Buzz Lightyear of Star Command is here and he’s ready to fly to… well, you know the story. Or do you? LIGHTYEAR brings to life the interstellar backstory for the ubiquitous Space Ranger and it seems that we can expect it to be absolute Zurg-sized blockbuster.
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We didn’t realize we’d fall in love so quickly. During a recent 30-minute preview, we laughed, we gasped, and we even cried a little. To be honest, we’re fairly certain nobody was actually asking for this story to be told and yet, after having a small taste, we’re absolutely excited to embark on the full journey.
MouseInfo had the chance to hear from some of the Pixar powerhouse team responsible for bringing it all to life including Angus MacLane (Director/Screenwriter), Galyn Susman (Producer), Greg Peltz (Sets Art Director), Jane Yen (Visual Effects Supervisor), and Jeremy Lasky (Director of Photography). They offered a behind-the-scenes glimpse into the making of the film inspired by (and inspired from?) one of the most recognizable toys in the Disney-Pixar arsenal.
With a reported 100-minute runtime, it’s clear that our half hour of footage is not enough to paint a full picture of the story but the house that the lamp built really seems to be firing on all cylinders for this new adventure.
One of the most striking elements are the immediately-recognizable nods to the character and specifically his lines from the previous TOY STORY movies. After all, the premise here is that this film is what inspired the toy that a very industrious Andy got for his birthday in the original 1995 TOY STORY. Eyeroll-inducing at first, the self-aware cheeky tone actually somehow switches instantly to endearing and nostalgic. It’s not a gimmick that’s gonna work for everyone but we ate it up like a bowl of Cheerios on a Saturday morning.
In fact, not to get too meta, a Saturday morning cartoon is actually the idea director Angus MacLane vaguely had envisioned as the origin of the Buzz Lightyear toy that Andy had — a cartoon inspired by a “live-action” film franchise. So without putting too fine a point on WHEN this “original” movie was “released,” we get the sense for the landscape for our hero.
So how do you take a toy and backwards engineer a “real” character from that? The core-defining character trait of Buzz Lightyear is that he works best as a character when he’s a fish of water. So the real Buzz is a strong-willed Space Ranger who find himself at odds with a reality he thought he knew. MacLane furthered the point, “it’s like a Rip Van Winkle trapped in a future he doesn’t recognize, desperately trying to get back to the past to correct the mistake of his youth. A hero out of his own time.”
Oh yeah, did we mention time travel? Yep, it’s a vital part of Buzz’s evolution and character arc.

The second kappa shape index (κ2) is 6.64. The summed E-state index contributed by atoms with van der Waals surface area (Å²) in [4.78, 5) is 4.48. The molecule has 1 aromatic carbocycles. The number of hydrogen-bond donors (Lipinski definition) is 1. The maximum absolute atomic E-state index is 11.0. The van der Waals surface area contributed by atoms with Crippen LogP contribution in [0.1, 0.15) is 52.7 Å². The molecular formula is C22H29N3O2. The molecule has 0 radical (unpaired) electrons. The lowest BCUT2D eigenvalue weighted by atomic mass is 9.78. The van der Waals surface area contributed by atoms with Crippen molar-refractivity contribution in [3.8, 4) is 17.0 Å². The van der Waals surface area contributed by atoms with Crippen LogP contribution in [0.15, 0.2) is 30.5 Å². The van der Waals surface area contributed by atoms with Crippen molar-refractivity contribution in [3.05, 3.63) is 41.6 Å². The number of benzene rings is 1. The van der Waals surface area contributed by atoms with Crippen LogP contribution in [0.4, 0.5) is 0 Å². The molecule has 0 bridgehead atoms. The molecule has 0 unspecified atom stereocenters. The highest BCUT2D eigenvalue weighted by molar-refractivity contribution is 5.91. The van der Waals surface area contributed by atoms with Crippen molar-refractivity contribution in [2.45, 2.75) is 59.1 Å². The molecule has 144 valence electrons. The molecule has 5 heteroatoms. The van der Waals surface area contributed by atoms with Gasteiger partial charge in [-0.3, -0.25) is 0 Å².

Producer Galyn Susman shared the importance of getting the casting right for the titular hero. “He needed to have that nice rich sound, able to be both dramatic and comedic. And most importantly, he needed to be heroic without coming off as arrogant or dense.” The team landed on Chris Evans whose warm charismatic charm has been cemented from his portrayal of the ineffable Captain America in the Marvel Cinematic Universe.
Evans is joined by an impressive cast that includes Keke Palmer (Izzy Hawthorne), Dale Soules (Darby Steel), Taika Waititi (Mo Morrison), Peter Sohn (Sox), Uzo Aduba (Alisha Hawthorne), James Brolin (Emperor Zurg), Mary McDonald-Lewis (Qurinside), Efren Ramirez (Diaz), Isiah Whitlock Jr. (Commander Burnside), and Anthony Armanino (Special Agent Chuck Bailey IV).
Everything you’ll see on screen is familiar yet at the same time distinct. Rewinding the cinematic lens a few decades, LIGHTYEAR springs to life a world of push-button analog sci-fi magic. Set Art Director Greg Pelts shared “a basic rule of thumb in our world is there are no touch screens or cloud sharing… it’s all zip discs and 20lb. CRTs.” The aesthetic is iconic and playful and, as Peltz continued, there’s a “toy-like appeal to the shapes and the deco of the style that fits really well.”
MacLane was clear in wanting something truly stylized and cinematic. Visual Effects Supervisor Jane Yen shared that deliberate intentional design choices with caricatured shapes offset by realistic textures were the foundation for building this world. Director of Photography and Staging Jeremy Lasky expanded on this sharing that form language played a very important role in everything from blocking out shots to designing the characters and sets around them. Careful intentional lighting direction creates a lush richness that is perhaps unlike any seen before in a Pixar film. Buzz’s world is broody and moody with room for the light and bright.
It’s no surprise that Pixar’s done its homework here and everything really seems to be coming into perfect alignment as the film hyperspeeds to its summer launch.
LIGHTYEAR will be Pixar’s first film in theaters since the pandemic and it seems well-poised to be a triumphant return to the big screen. It’s all but guaranteed to journey infinity and beyond at the box office so if you were hoping that the TOY STORY universe might start to fade from the pop cultural zeitgeist, this new Buzz Lightyear biopic will not be helping your cause.
See it for Yourself
LIGHTYEAR soars into theaters June 17, 2022.